push dword message
push dword 0
call MessageBoxA

push dword 0
call ExitProcess

Note that the "dword" keyword may be redundant, as Stack entries in win32 are by default 32 bit entries, but I got some of this code off of another site that had a sample program, and it had the "dword" keywords in there (though it appeared to be using "-f obj" in the compiler command which is 16 bit by default so "dword" may not have been redundant for their example). So I kept it in there, just in case it was needed. If it isn't needed in my case, hopefully somebody here will be able to let me know.


Here are the command lines I used for compiling and linking.

Compile command line:
Code: [Select]
nasm -f win32 test.asm
Link command line:
Code: [Select]
alink -oPE -entry main test.obj win32.lib
It now works as intended.


Again, a BIG thanks to you for suggesting using win32.lib.
« Last Edit: March 20, 2015, 10:38:03 PM by ben321 »

Offline Frank Kotler

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Re: How do I make an EXE?
« Reply #8 on: March 20, 2015, 10:54:21 PM »
There ya go! Thanks for the working example - we have too few of them.

Regarding the "dword" size specifier - Nasm will let you know if it needs it and doesn't see it. As I recall, "push 0" used to need it, but it was concluded that it was reasonable to make the "current bitness" the default for immediates, so you shouldn't need it now. Nasm "knows" how big the labels are, so you shouldn't need it. "push dword [myvar]" would still need it. It does no harm to use it, and may make your code clearer.

Best,
Frank


Offline ben321

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Re: How do I make an EXE?
« Reply #9 on: March 21, 2015, 12:38:22 AM »
By the way, which is the more proper way to end a program?
Should I use the "ExitProcess" API function? Or should I use the assembly opcode "ret"?

I've noticed ret seems to work, as it returns the program's flow back to the calling code. Yes, running an EXE file actually is in fact actually Windows calling your EXE file in the same way your EXE file can call a function in a DLL file (or a subroutine in your own program), because when running it in OllyDbg, you can see that just before the excution pointer is in your EXE's, it is in fact executing in ntdll which is part of Windows. By using "ret" it exits your program and returns the code pointer back to ntdll in the same way that you can exit a sub routine. As far as Windows is concerned, your program is just a sub routine in Windows.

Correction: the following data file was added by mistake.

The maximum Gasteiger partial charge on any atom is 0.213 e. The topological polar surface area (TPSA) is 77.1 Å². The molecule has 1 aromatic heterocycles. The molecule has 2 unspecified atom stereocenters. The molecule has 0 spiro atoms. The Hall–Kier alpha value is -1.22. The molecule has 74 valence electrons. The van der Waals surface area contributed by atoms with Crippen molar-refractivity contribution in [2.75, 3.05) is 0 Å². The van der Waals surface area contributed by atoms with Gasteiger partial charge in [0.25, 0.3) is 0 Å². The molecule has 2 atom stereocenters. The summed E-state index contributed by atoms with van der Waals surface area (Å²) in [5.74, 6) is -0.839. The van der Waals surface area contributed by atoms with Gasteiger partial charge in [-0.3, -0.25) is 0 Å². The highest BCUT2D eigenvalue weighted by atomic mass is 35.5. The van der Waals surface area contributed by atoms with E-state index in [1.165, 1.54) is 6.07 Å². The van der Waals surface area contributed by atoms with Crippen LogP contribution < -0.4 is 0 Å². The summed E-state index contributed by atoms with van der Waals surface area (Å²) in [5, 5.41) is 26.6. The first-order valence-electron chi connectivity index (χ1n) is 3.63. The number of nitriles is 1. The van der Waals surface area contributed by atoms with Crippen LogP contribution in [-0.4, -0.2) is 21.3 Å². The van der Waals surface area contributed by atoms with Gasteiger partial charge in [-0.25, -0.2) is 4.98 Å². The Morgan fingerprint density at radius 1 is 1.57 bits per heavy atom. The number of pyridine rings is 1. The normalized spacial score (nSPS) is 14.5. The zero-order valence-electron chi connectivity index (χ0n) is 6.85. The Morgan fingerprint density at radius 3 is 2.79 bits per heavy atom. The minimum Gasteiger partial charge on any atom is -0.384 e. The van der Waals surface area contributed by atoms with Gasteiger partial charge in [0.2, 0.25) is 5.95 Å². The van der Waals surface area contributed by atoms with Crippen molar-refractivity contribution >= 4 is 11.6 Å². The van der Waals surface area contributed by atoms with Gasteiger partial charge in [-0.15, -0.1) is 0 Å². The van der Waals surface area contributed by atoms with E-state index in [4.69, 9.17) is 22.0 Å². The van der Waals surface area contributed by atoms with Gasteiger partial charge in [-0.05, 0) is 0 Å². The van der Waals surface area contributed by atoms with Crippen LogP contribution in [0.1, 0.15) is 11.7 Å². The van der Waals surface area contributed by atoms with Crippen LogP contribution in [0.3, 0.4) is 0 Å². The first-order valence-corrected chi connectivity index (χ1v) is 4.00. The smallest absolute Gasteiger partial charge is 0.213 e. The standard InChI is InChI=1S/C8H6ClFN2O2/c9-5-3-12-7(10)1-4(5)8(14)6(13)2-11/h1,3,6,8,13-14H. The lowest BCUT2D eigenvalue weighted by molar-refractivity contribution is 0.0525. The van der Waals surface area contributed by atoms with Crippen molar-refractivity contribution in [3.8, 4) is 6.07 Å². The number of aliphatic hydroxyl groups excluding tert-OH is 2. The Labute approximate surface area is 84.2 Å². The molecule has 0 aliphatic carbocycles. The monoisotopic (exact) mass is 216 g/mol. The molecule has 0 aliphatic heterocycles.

But does using "ret" leave some things in a "not cleaned up" state, things that WOULD be cleaned up if you ran the ExitProcess function?



Also, which is the more correct way of marking the executable code section of your assembly code? Is it better to use "SEGMENT .text" or SEGMENT .code"? I've seen some examples that use the ".text" version of this line, and some that use the ".code" version of this line.
« Last Edit: March 21, 2015, 12:39:56 AM by ben321 »

Offline Bryant Keller

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Re: How do I make an EXE?
« Reply #10 on: March 29, 2015, 01:45:42 AM »
By the way, which is the more proper way to end a program?
Should I use the "ExitProcess" API function? Or should I use the assembly opcode "ret"?

I've noticed ret seems to work, as it returns the program's flow back to the calling code. Yes, running an EXE file actually is in fact actually Windows calling your EXE file in the same way your EXE file can call a function in a DLL file (or a subroutine in your own program), because when running it in OllyDbg, you can see that just before the excution pointer is in your EXE's, it is in fact executing in ntdll which is part of Windows. By using "ret" it exits your program and returns the code pointer back to ntdll in the same way that you can exit a sub routine. As far as Windows is concerned, your program is just a sub routine in Windows.

But does using "ret" leave some things in a "not cleaned up" state, things that WOULD be cleaned up if you ran the ExitProcess function?

When I used to program under Win32, I would always use both. ExitProcess allows you to specify whether your program completed execution successfully and gives the operating system a chance to finalize any threads that have been created by your program. And the RET instruction will return you back to the operating system's code.

Also, which is the more correct way of marking the executable code section of your assembly code? Is it better to use "SEGMENT .text" or SEGMENT .code"? I've seen some examples that use the ".text" version of this line, and some that use the ".code" version of this line.

I would suggest you get away from ALINK and the old OMF objects ASAP. For most newer code you'll almost always see "SECTION .text" for your executable code section. Under the older OMF objects it was common to use names like "CODE" or "CSEG" since it was just a random symbol and didn't actually matter.